SCC Emergency Squad announces upcoming transport change
By LOIS KINDLE
Over its 56-year history, the all-volunteer Sun City Center Emergency Squad has always taken patients to their hospital of choice, except in the case of life-threatening emergencies. In those situations, its ambulances head to the closest emergency room at South Bay Hospital, said Robin Watt, assistant chief/public relations.
But with a critical shortage of ambulance volunteers this year, the squad has frequently had only one ambulance on duty all day long, which has prompted the decision by Chief Mike Bardell and its board to make a permanent change in its transport policy.
“We’ve looked at this for a couple of years now, especially during the summer months when our number of volunteers is down and now, especially, during the pandemic,” Bardell said. “When we don’t have enough volunteers, we just don’t have ambulances available.”
The Sun City Center Emergency Squad ideally has at least one crew of ambulance teams available to work from 7 a.m. to 3 p.m., 9 a.m. to 5 p.m., 3 to 11 p.m. and 11 p.m. to 7 a.m.
Three volunteers are required to staff each ambulance – an emergency medical technician, emergency medical responder and a driver who is also an EMR.
But whenever there aren’t enough people to fill an ambulance crew, the 9 a.m. to 5 p.m. shift has to be eliminated. When this happens, only one ambulance is available all day long.
“We have some volunteers who are currently working extra shifts to provide continuous ambulance service,” Watt said. “We desperately need more volunteers to provide the level of service this community needs and deserves.”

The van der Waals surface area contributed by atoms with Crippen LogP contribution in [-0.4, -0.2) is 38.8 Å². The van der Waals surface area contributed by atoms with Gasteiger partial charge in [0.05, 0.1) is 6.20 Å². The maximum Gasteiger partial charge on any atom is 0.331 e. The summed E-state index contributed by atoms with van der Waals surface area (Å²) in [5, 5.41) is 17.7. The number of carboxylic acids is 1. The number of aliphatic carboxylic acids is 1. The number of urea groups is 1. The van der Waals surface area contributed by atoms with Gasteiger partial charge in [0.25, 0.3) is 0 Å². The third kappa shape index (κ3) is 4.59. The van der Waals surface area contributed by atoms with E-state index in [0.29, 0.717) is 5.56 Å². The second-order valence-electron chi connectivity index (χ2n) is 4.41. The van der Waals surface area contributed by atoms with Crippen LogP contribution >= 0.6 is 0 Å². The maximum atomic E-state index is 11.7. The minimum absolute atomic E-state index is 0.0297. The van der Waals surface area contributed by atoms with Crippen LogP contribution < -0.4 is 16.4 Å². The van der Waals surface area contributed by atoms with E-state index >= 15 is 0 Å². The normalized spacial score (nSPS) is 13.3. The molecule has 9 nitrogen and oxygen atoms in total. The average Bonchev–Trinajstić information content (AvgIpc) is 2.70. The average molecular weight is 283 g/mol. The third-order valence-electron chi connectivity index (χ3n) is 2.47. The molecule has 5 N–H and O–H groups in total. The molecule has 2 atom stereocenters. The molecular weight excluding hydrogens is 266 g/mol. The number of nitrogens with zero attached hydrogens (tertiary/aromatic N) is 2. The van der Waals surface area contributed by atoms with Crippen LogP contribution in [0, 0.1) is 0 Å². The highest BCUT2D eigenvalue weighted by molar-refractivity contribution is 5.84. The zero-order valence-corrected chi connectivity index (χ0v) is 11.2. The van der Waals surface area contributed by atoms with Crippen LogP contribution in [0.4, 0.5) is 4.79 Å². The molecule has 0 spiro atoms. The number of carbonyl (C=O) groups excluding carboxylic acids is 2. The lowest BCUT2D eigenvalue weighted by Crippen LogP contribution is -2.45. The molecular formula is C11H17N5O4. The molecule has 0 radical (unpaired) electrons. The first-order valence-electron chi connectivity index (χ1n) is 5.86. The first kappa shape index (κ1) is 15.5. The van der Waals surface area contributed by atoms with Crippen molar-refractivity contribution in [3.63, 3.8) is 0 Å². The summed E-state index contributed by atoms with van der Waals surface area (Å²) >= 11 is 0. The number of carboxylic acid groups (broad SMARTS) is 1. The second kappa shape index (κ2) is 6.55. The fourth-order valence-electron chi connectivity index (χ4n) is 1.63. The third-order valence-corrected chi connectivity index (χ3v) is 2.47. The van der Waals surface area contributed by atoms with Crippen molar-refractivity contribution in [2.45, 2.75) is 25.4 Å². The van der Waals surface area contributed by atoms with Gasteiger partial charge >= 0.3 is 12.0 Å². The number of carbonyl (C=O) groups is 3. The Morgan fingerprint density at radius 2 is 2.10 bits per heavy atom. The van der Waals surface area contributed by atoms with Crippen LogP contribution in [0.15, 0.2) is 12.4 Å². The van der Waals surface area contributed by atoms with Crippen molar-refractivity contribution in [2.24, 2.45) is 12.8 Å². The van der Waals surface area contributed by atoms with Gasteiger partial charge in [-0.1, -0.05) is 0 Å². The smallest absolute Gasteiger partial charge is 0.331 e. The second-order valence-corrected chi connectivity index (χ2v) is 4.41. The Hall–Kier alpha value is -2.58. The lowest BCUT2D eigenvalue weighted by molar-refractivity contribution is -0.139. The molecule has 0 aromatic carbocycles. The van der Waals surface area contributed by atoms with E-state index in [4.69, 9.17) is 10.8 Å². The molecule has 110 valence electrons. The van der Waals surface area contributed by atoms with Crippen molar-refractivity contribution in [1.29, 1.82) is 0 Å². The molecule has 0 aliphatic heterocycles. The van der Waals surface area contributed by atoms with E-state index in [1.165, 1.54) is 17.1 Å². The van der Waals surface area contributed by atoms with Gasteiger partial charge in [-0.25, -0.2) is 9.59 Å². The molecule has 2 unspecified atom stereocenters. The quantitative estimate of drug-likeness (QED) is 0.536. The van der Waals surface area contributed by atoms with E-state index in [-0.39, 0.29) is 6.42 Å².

Here’s the issue. When a patient asks to go to Tampa General Hospital, James A. Haley Veterans Hospital or any of a number of hospitals outside of the squad’s immediate area, its ambulance turnaround times are approximately three hours. If only one ambulance is working, callers needing assistance have to be referred to Hillsborough County Fire Rescue or another ambulance service, both of which residents must pay for. Either that, or they must wait until the squad’s engaged ambulance returns.
Because of this and after careful consideration, the squad is making the following policy change to address the issue.
Sometime during January or February, whenever a single ambulance is working, the squad will begin transporting patients to one of only four area health care facilities: South Bay Hospital, St. Joseph’s Hospital South, TGH Brandon Healthplex or Brandon Regional Hospital’s freestanding ER 24/7 on U.S. 301 in Riverview.
“The basic reason for this change is time,” Bardell said, noting he wants to get word out to the public ahead of implementing the change. “We figure we’ve included most of the facilities people would want to go to and taking them there will reduce ambulance turnaround to two hours or less, enabling us to serve more of our residents.”
Serving on an ambulance crew is a truly meaningful and gratifying way of helping neighbors during their time of need. Anyone 18 years of age or older is invited to learn more at the squad’s next recruiting meeting scheduled for Jan. 13 at 6 p.m. in its Training Building, 124 Pebble Beach Blvd. S. Free uniforms and training are provided.
Questions or comments on the upcoming transport policy change can be emailed to firstname.lastname@example.org.